Ginsberg, et al. Standards Track [Page 1] RFC 8401 BIER Support via IS-IS June 2018

Table of Contents

 1.  Introduction  . . . . . . . . . . . . . . . . . . . . . . . .   2
 2.  Terminology . . . . . . . . . . . . . . . . . . . . . . . . .   3
   2.1.  Requirements Language . . . . . . . . . . . . . . . . . .   4
 3.  IANA Considerations . . . . . . . . . . . . . . . . . . . . .   4
 4.  Concepts  . . . . . . . . . . . . . . . . . . . . . . . . . .   5
   4.1.  BIER Domains and Subdomains . . . . . . . . . . . . . . .   5
   4.2.  Advertising BIER Information  . . . . . . . . . . . . . .   5
 5.  Procedures  . . . . . . . . . . . . . . . . . . . . . . . . .   5
   5.1.  Multi-Topology and Subdomain  . . . . . . . . . . . . . .   5
   5.2.  BFR-id Advertisements . . . . . . . . . . . . . . . . . .   6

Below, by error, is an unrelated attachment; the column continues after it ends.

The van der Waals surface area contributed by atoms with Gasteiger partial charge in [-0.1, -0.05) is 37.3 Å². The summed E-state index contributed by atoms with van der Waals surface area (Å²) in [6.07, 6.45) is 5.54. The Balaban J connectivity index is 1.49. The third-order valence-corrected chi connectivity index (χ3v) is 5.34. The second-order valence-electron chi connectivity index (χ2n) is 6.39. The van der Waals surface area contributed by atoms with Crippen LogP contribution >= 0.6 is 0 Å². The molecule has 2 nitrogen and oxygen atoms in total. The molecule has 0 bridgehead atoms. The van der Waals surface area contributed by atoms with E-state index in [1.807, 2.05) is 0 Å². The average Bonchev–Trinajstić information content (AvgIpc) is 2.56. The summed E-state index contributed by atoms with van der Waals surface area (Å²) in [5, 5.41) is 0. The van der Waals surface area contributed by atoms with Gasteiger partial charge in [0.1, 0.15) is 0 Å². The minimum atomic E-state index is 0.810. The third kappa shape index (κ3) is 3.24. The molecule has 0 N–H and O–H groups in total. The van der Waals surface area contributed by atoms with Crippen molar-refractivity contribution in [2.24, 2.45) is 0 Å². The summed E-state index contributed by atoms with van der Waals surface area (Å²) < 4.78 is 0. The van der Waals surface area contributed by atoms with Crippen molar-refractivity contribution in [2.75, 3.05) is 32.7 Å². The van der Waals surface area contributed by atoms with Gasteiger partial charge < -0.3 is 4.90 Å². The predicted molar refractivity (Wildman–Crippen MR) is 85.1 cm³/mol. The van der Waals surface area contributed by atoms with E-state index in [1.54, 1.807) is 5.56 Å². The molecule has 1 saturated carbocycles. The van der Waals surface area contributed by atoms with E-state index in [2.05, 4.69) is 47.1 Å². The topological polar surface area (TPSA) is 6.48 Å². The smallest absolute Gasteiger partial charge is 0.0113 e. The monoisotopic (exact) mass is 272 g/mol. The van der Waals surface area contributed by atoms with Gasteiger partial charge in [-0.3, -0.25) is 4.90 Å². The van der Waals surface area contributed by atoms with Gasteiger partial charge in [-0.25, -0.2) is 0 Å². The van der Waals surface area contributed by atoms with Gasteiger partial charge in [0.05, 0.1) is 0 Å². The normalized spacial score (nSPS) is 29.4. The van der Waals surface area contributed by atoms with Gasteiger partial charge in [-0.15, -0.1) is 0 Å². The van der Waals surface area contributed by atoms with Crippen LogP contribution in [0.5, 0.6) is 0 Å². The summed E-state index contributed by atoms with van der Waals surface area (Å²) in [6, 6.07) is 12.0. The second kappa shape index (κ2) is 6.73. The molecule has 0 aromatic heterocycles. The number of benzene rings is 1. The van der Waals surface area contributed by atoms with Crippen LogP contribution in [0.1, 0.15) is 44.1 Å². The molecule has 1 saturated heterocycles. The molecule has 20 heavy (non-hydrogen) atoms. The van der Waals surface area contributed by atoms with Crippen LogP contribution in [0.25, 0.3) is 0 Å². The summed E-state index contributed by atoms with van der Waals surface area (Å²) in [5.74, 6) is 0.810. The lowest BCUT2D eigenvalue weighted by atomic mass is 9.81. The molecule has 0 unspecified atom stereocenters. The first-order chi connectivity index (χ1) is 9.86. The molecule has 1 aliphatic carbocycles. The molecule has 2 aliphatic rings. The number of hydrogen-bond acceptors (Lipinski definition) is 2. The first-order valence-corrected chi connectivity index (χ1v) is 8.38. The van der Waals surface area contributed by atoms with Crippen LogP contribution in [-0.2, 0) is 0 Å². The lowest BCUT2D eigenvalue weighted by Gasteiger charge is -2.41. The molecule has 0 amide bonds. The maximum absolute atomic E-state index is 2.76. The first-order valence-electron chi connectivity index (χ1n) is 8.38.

5.3.  Logging Misconfiguration  . . . . . . . . . . . . . . . .   6
   5.4.  Flooding Reduction  . . . . . . . . . . . . . . . . . . .   6
 6.  Packet Formats  . . . . . . . . . . . . . . . . . . . . . . .   7
   6.1.  BIER Info Sub-TLV . . . . . . . . . . . . . . . . . . . .   7
   6.2.  BIER MPLS Encapsulation Sub-sub-TLV . . . . . . . . . . .   8
 7.  Security Considerations . . . . . . . . . . . . . . . . . . .   9
 8.  References  . . . . . . . . . . . . . . . . . . . . . . . . .  10
   8.1.  Normative References  . . . . . . . . . . . . . . . . . .  10
   8.2.  Informative References  . . . . . . . . . . . . . . . . .  11
 Acknowledgements  . . . . . . . . . . . . . . . . . . . . . . . .  11
 Authors' Addresses  . . . . . . . . . . . . . . . . . . . . . . .  12

1. Introduction

 Bit Index Explicit Replication (BIER) [RFC8279] defines an
 architecture where all intended multicast receivers are encoded as a
 bitmask in the multicast packet header within different
 encapsulations such as described in [RFC8296].  A router that
 receives such a packet will forward the packet based on the bit
 position in the packet header towards the receiver(s) following a
 precomputed tree for each of the bits in the packet.  Each receiver